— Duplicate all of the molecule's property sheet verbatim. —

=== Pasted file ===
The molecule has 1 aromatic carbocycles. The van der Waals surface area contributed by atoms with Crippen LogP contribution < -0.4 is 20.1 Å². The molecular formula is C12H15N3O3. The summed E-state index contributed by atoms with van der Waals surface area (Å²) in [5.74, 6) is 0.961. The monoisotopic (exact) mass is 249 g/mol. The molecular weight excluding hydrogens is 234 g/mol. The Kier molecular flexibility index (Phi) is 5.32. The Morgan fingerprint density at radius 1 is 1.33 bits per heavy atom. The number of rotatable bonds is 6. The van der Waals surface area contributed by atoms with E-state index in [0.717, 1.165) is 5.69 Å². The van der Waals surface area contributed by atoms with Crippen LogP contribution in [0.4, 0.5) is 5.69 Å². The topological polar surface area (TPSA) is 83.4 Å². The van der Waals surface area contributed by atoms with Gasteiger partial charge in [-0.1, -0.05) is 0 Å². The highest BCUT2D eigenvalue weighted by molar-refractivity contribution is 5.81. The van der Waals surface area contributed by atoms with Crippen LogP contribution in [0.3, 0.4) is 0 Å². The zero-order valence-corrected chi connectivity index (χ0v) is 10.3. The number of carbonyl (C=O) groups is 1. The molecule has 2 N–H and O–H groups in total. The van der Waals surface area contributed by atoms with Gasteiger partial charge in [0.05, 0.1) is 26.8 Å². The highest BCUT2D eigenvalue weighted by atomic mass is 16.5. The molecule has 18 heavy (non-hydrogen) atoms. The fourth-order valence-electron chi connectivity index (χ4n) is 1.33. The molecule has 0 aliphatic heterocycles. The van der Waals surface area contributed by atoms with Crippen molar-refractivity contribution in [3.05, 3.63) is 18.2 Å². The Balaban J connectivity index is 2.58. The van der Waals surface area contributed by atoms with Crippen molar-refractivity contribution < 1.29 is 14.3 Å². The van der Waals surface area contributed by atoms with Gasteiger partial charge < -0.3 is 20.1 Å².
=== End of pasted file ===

The molecule has 1 aromatic carbocycles. The van der Waals surface area contributed by atoms with Crippen LogP contribution < -0.4 is 20.1 Å². The molecular formula is C12H15N3O3. The summed E-state index contributed by atoms with van der Waals surface area (Å²) in [5.74, 6) is 0.961. The monoisotopic (exact) mass is 249 g/mol. The molecular weight excluding hydrogens is 234 g/mol. The Kier molecular flexibility index (Phi) is 5.32. The Morgan fingerprint density at radius 1 is 1.33 bits per heavy atom. The number of rotatable bonds is 6. The van der Waals surface area contributed by atoms with E-state index in [0.717, 1.165) is 5.69 Å². The van der Waals surface area contributed by atoms with Crippen LogP contribution in [0.4, 0.5) is 5.69 Å². The topological polar surface area (TPSA) is 83.4 Å². The van der Waals surface area contributed by atoms with Gasteiger partial charge in [-0.1, -0.05) is 0 Å². The highest BCUT2D eigenvalue weighted by molar-refractivity contribution is 5.81. The van der Waals surface area contributed by atoms with Crippen LogP contribution in [0.3, 0.4) is 0 Å². The zero-order valence-corrected chi connectivity index (χ0v) is 10.3. The number of carbonyl (C=O) groups is 1. The molecule has 2 N–H and O–H groups in total. The van der Waals surface area contributed by atoms with Gasteiger partial charge in [0.05, 0.1) is 26.8 Å². The highest BCUT2D eigenvalue weighted by atomic mass is 16.5. The molecule has 18 heavy (non-hydrogen) atoms. The fourth-order valence-electron chi connectivity index (χ4n) is 1.33. The molecule has 0 aliphatic heterocycles. The van der Waals surface area contributed by atoms with Crippen molar-refractivity contribution in [3.05, 3.63) is 18.2 Å². The Balaban J connectivity index is 2.58. The van der Waals surface area contributed by atoms with Crippen molar-refractivity contribution < 1.29 is 14.3 Å². The van der Waals surface area contributed by atoms with Gasteiger partial charge < -0.3 is 20.1 Å².